There are few places in the world that can cram so much history, scenery, and culture as the United Kingdom. However, I know a lot of you already live here, but I think that many of us take it for granted! It is busy, eccentric and such a unique destination, where thriving cities like London, Glasgow and Manchester are mixed with quiet landscapes like the peaks of Snowdonia and the slopes of the Highlands.

With this region being such a vast area, there are plenty of things or offer which will suffice a trip to any part of the United Kingdom. So, I have decided to start a UK travel series, so that we can all appreciate where we live a little more.

One of my favourite places in the UK in Bath, so I thought I would kick off the series with this historical city.

Overview

When you arrive in Bath, you can feel like you have stepped back in time. The majority of the buildings are made from the local, golden-coloured, Bath Stone which gives this city such an iconic reputation. It is a sophisticated city with an array of fabulous restaurants, shops and bars, making it an ideal destination for all ages. Maybe famous, due to natural hot springs, an abbey and incredible architecture, it is one of my favourite cities in the UK.

Visit the Roman Baths

Bath sometimes lies in the shadow of many of the other major cities in the UK, but it is a beautiful city which is steeped in history, and this is shown through the incredible Roman Baths. This attraction is Bath’s most famous, and what draws in many of its visitors. Bath was founded upon natural hot springs with the steaming water playing a key role throughout its history. Lying in the heart of the city the Roman Baths were constructed around 70 AD as a grand bathing and socialising complex. It is now one of the best-preserved Roman remains in the world!

Today, the Great Bath is open to the skies and possibly even more eye-catching than it was back then. The weathered pillars which surround the main rectangle are stunning, and the water is still steaming hot! The open-air terrace above is outlined with statues of Roman emperors and statesmen, and with Victorian additions carved in 1894.

What to see at the Roman Baths:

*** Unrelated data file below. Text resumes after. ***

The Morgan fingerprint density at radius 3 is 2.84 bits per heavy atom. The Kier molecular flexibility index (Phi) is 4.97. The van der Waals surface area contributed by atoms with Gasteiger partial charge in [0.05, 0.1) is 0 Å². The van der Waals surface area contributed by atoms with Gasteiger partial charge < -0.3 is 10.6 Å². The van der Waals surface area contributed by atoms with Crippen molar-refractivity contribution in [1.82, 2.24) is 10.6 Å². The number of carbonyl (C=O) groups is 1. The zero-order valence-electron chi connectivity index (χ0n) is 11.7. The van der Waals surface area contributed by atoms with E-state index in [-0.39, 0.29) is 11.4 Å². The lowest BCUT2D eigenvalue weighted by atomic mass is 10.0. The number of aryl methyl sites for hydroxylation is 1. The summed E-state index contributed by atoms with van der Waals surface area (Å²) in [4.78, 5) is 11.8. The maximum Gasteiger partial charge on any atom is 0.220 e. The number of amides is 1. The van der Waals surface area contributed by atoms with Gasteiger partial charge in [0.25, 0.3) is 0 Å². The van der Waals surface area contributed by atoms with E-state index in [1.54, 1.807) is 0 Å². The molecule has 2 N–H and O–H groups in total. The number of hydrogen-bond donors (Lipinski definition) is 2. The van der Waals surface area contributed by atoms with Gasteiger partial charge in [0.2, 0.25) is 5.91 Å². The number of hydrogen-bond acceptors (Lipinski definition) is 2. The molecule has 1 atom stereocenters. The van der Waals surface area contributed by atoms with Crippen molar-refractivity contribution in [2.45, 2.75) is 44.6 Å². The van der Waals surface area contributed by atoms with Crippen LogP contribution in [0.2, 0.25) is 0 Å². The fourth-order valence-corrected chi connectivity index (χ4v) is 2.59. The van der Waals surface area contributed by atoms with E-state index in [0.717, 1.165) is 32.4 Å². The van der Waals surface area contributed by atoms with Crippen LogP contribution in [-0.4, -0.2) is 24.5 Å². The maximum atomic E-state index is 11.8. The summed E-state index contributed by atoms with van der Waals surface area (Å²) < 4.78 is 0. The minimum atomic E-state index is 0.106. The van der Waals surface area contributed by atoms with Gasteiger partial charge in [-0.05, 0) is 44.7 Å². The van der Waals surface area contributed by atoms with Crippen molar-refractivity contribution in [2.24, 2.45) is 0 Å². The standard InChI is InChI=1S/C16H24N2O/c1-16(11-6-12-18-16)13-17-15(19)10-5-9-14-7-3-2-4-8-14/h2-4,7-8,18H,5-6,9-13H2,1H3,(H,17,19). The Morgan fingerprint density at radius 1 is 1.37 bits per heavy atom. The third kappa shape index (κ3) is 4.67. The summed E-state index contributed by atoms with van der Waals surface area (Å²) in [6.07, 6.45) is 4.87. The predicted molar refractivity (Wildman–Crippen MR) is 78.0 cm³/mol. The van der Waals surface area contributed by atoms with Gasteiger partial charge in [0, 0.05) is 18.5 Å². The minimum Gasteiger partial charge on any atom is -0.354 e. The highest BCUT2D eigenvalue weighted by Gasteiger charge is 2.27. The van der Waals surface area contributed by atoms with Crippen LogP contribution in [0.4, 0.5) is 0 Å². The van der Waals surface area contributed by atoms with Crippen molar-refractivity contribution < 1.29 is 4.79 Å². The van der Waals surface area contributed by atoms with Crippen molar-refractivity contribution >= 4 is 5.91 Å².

• The Sacred Spring
  • The Roman Temple
  • The Roman Baths
  • A museum

Thermae Bath Spa  

Located in the heart of the city, the Thermae Bath Spa is an award-winning natural spa. You can bathe in the mineral-rich water as the Celts and Romans did over 2,000 years ago. Their open-air rooftop pool is one of its best features, as it offers spectacular views across the city. There are lots of sessions to choose including 40 spa treatments and packages.

Bath Abbey

Bath Abbey stands magnificently in the city centre with its stained-glass windows, columns and architecture. The abbey has been a place of Christian worship on this site for over 1,200 years and remains very much a living church today with services taking place throughout the entire week. The inside of the abbey is equally as striking as the outside, and is well worth a visit when you are in the area!

The Royal Crescent

If you love architecture, or just want to see one of Bath’s most famous attractions, The Royal Crescent is perfect for you! Built in between 1767 and 1775 and designed by John Wood, the Younger, this remarkable landmark forms a sweeping crescent of 30 Grade I Listed terrace houses and is, without a doubt, one of the greatest examples of Georgian architecture anywhere in the UK.

My Travel Tips

  • Walk everywhere: Bath is beautiful, and there is loads to see!
  • Find ‘off-the-beaten-track’ restaurants: some of the best eateries can be found down hidden streets.
  • Visit the Roman Baths either early or late: as it is one of Bath’s most popular attractions, it is best to visit either first thing or towards the end of the day.
  • Look at buying joint tickets: many of the attractions on Bath require tickets, so you can save money by buying joint attraction tickets.

Have you visited Bath before? Let me know what your favourite thing to do by leaving a comment below!

Image credit: Velvet and Heather Cowper

 

 

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